Jesus Promised

I’ve been taught to trust in the promises of Jesus.

I believe that death is not going to be my end because Jesus said, “I am the Resurrection and the Life, and those who believe in Me are going to live again, even after they’ve died.” I believe that I’m going to go to Heaven because Jesus promised me that He’s gone ahead of me to prepare a special place where I will live with Him forever. Perhaps, you trust that Jesus is walking beside you every day because Jesus once said, “I am with you always, even to the End of the Age.” Jesus also gave another promise. He said, “I am going to build my Church and the gates of hell will not prevail against it.

What did Jesus mean when He said that He’s going to build His Church and even the gates of hell are not going to prevail against it? What sense do you make of this promise of Jesus when it seems that there are many prevailing powers opposing the ministry of the Church? Can we use these words, today, to assure us that the specific congregations that we attend and support can never fail in the same way that some Christians assume that Jesus will never allow them to become infected by the coronavirus while they are worshiping and singing hymns without masks? What sense do you make of this promise of Jesus in the midst of a time of dramatic change, both inside and outside of the Church, and during a time when many individual congregations are closing?

It seems to me that we can make sense of this promise of Jesus by doing three things:

First, we need to begin by remembering who made the promise. Jesus is with you today, and Jesus continues to be with the Church as well. Individual Christians and even specific congregations have not been left alone to make sense of our changing times. Jesus is with us as we read our Bibles and pray with each other. Jesus has promised to lead us and guide us and direct our ways as we move through changing times. The Holy Spirit once worked in the life of St. Paul by closing and opening doors in front of him (Acts 16:6-10). Rely on the One who has given us wonderful promises and you can never go wrong.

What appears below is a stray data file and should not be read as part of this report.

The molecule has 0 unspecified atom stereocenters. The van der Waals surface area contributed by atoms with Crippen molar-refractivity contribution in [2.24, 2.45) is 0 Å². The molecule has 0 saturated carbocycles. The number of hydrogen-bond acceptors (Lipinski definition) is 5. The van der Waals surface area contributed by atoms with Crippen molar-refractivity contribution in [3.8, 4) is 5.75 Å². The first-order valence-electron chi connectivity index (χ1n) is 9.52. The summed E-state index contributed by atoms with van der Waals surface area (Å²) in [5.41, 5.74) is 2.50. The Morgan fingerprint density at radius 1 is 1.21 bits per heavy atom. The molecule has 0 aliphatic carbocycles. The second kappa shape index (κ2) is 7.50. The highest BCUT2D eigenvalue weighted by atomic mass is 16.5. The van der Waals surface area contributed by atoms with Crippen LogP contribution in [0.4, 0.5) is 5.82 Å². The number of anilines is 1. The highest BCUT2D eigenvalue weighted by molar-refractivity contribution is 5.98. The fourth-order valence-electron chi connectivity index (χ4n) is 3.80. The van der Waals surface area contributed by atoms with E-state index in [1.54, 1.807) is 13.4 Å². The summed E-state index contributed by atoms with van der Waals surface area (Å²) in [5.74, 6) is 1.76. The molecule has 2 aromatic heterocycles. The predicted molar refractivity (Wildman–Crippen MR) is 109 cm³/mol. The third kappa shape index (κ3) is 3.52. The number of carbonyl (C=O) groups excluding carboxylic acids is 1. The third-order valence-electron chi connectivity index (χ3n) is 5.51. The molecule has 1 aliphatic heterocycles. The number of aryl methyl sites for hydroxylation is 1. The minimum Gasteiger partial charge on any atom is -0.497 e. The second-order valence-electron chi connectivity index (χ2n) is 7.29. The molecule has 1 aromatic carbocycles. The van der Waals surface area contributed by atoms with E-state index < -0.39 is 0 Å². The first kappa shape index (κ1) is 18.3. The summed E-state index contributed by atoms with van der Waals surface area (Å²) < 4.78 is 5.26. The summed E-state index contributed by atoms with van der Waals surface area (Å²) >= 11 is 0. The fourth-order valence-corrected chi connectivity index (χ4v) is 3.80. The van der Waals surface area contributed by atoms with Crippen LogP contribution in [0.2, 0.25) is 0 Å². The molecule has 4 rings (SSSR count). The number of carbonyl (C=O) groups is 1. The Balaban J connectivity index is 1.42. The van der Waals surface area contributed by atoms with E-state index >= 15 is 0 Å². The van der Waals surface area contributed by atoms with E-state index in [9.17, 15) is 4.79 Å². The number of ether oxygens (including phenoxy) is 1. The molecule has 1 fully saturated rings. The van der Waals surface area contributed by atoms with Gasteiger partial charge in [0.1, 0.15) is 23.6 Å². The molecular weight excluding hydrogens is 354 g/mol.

Second, we need to remember that God has a long history of leading people through times of change and uncertainty. Think about the people of Israel being led out of the land of Egypt when all that they wanted to do was return to the “Good Ol’ Days” of slavery when they were given free cucumbers. Think about the people of Israel living in Babylonian captivity and longing for the day when God would bring them back to Jerusalem after their exile. God has a long track record of leading people safely from one place to another and that’s what God is doing in the life of the Church, right now. Trust in the God who is leading you and you can never go wrong.

Finally, we need to remember that, when Jesus gives us a promise, Jesus gives us a promise that He’s not going to break. The Church is built upon the foundation of God’s love and faithfulness. The message of the Gospel of Jesus Christ is one that proclaims timeless truths like love, forgiveness, hope, and the dignity and value of all people. Specific practices and ways of doing things in churches may need to change with the passage of time, but the Church that’s build upon the foundation of Jesus Christ and that has rooted itself in timeless principles will endure. Trust in the One who doesn’t break His promises and you can never go wrong.

We may not have all of the answers that we need right now, but our faith calls us back to the Great Source of God’s promises and to the timeless values that will endure. Jesus once said, “I am going to build my Church, and the gates of hell will not prevail against it.” And today, I’m willing to trust in that promise. And I’m willing to put all of my eggs into one, single basket that’s carried by the One who gave us those promises. Are you?

Listen to this week’s message: “The Mighty, Prevailing Church”